A ChildFund-trained community health volunteer in Senegal measures the circumference of a child's arm as part of a growth-monitoring process to detect malnutrition.
The United States Agency for International Development (USAID) is a federal agency dedicated to improving the lives of the world's poorest people through educational initiatives, international financing programs and outreach initiatives. First established in the 1960s by former President John F. Kennedy, USAID works across a variety of sectors, including global health, and ChildFund, as well as other nongovernmental humanitarian organizations, implements programs with funding support from USAID. A recent survey conducted by ChildFund found that while Americans largely want developing countries to shoulder more responsibility, they also tend to drastically overestimate the amount of U.S. support to foreign countries, which is around 1 percent of the annual federal budget.
Much work remains to be done to help children and families worldwide. That's why USAID has designated May and the start of June as Global Health Month+, and during the awareness-building campaign, USAID will focus on a different aspect of international health needs and accomplishments. From May 1 to 10, USAID is emphasizing how science, technology and innovation play a crucial role in improving global health.
Leveraging the Power of Technology
One of the greatest challenges faced in many developing nations is the lack of modern health care facilities. A lack of medicines, equipment and trained physicians has a negative impact on infants' survival rates. To address this urgent problem, USAID launched its "Helping Babies Breathe" program, an initiative that has trained more than 100,000 health care providers in newborn resuscitation in 50 countries around the world over the past two years.
ChildFund has worked with USAID in a number of countries, and with the assistance of USAID grants in some cases, we have launched programs that have made a tangible difference and lowered child and maternal mortality rates in some of the world's
poorest countries. For example, in Senegal, mothers and their children face a variety of challenges, including preventable diseases like malaria. Health huts, supported by ChildFund, have distributed more than 800,000 chemically treated mosquito nets in Senegal, as well as clean water and medical supplies like immunizations and medication.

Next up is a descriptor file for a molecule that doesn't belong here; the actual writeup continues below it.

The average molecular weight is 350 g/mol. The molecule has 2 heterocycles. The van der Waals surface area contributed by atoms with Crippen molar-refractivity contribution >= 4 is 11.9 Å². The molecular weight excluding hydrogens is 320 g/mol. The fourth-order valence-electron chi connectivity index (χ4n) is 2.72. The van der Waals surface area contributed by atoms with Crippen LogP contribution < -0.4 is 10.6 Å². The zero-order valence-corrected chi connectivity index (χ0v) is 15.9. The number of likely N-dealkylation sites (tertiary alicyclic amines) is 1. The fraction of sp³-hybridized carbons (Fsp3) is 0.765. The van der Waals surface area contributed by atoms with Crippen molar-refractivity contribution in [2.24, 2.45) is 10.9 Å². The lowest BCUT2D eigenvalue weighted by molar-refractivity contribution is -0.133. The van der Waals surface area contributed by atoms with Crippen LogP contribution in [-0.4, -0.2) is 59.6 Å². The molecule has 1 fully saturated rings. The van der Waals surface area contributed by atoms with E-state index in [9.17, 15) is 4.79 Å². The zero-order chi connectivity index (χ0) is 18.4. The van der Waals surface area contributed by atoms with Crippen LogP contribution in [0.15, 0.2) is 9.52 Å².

The community health program headed by ChildFund in Senegal is a prime example of how child development agencies and USAID can work together to achieve common goals. In 1998, we launched a childhood nutrition program that was extended until 2006 with funding from USAID, and in that same year, USAID awarded ChildFund $12.8 million to lead a consortium of nongovernmental organizations in a five-year community health project.
In its recent report to Congress, USAID identified several key areas that can be improved upon to bring life-saving technologies to the world's poorest countries, including forging new global partnerships to overcome distribution bottlenecks, and new delivery systems to ensure communities in desperate need of medicines receive the equipment and supplies they need to save lives.
Every year, almost 7 million children die due to preventable illnesses. USAID, working with partners like ChildFund, aims to reduce this number and improve the lives of millions of children around the world. USAID will be posting regular articles on its official blog about how leveraging the power of technology is crucial to achieving this goal. Together, we can make a difference and fight child poverty around the world.